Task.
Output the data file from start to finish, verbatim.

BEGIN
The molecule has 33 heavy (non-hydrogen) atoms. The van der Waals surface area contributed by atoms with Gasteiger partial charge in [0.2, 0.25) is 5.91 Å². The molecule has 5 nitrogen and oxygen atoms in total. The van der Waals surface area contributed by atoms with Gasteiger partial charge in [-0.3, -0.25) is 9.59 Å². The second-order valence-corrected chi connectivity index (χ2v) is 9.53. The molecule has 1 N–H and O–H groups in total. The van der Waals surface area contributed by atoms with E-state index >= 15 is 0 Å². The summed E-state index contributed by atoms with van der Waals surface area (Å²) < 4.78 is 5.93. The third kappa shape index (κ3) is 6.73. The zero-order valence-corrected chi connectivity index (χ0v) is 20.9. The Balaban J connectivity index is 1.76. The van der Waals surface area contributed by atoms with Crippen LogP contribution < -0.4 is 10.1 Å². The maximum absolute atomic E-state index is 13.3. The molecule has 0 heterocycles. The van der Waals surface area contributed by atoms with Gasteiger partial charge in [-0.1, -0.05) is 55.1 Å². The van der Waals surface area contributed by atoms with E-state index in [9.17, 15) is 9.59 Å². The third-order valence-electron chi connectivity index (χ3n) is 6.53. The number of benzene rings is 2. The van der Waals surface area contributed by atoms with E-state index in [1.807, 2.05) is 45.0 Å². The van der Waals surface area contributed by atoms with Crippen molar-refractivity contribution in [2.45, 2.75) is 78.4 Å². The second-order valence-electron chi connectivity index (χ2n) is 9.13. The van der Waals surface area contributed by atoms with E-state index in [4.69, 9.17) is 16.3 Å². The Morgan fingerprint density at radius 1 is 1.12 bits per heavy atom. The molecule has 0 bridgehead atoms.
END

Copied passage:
The molecule has 33 heavy (non-hydrogen) atoms. The van der Waals surface area contributed by atoms with Gasteiger partial charge in [0.2, 0.25) is 5.91 Å². The molecule has 5 nitrogen and oxygen atoms in total. The van der Waals surface area contributed by atoms with Gasteiger partial charge in [-0.3, -0.25) is 9.59 Å². The second-order valence-corrected chi connectivity index (χ2v) is 9.53. The molecule has 1 N–H and O–H groups in total. The van der Waals surface area contributed by atoms with E-state index >= 15 is 0 Å². The summed E-state index contributed by atoms with van der Waals surface area (Å²) < 4.78 is 5.93. The third kappa shape index (κ3) is 6.73. The zero-order valence-corrected chi connectivity index (χ0v) is 20.9. The Balaban J connectivity index is 1.76. The van der Waals surface area contributed by atoms with Crippen LogP contribution < -0.4 is 10.1 Å². The maximum absolute atomic E-state index is 13.3. The molecule has 0 heterocycles. The van der Waals surface area contributed by atoms with Gasteiger partial charge in [-0.1, -0.05) is 55.1 Å². The van der Waals surface area contributed by atoms with E-state index in [9.17, 15) is 9.59 Å². The third-order valence-electron chi connectivity index (χ3n) is 6.53. The number of benzene rings is 2. The van der Waals surface area contributed by atoms with E-state index in [1.807, 2.05) is 45.0 Å². The van der Waals surface area contributed by atoms with Crippen molar-refractivity contribution in [2.45, 2.75) is 78.4 Å². The second-order valence-electron chi connectivity index (χ2n) is 9.13. The van der Waals surface area contributed by atoms with E-state index in [4.69, 9.17) is 16.3 Å². The Morgan fingerprint density at radius 1 is 1.12 bits per heavy atom. The molecule has 0 bridgehead atoms.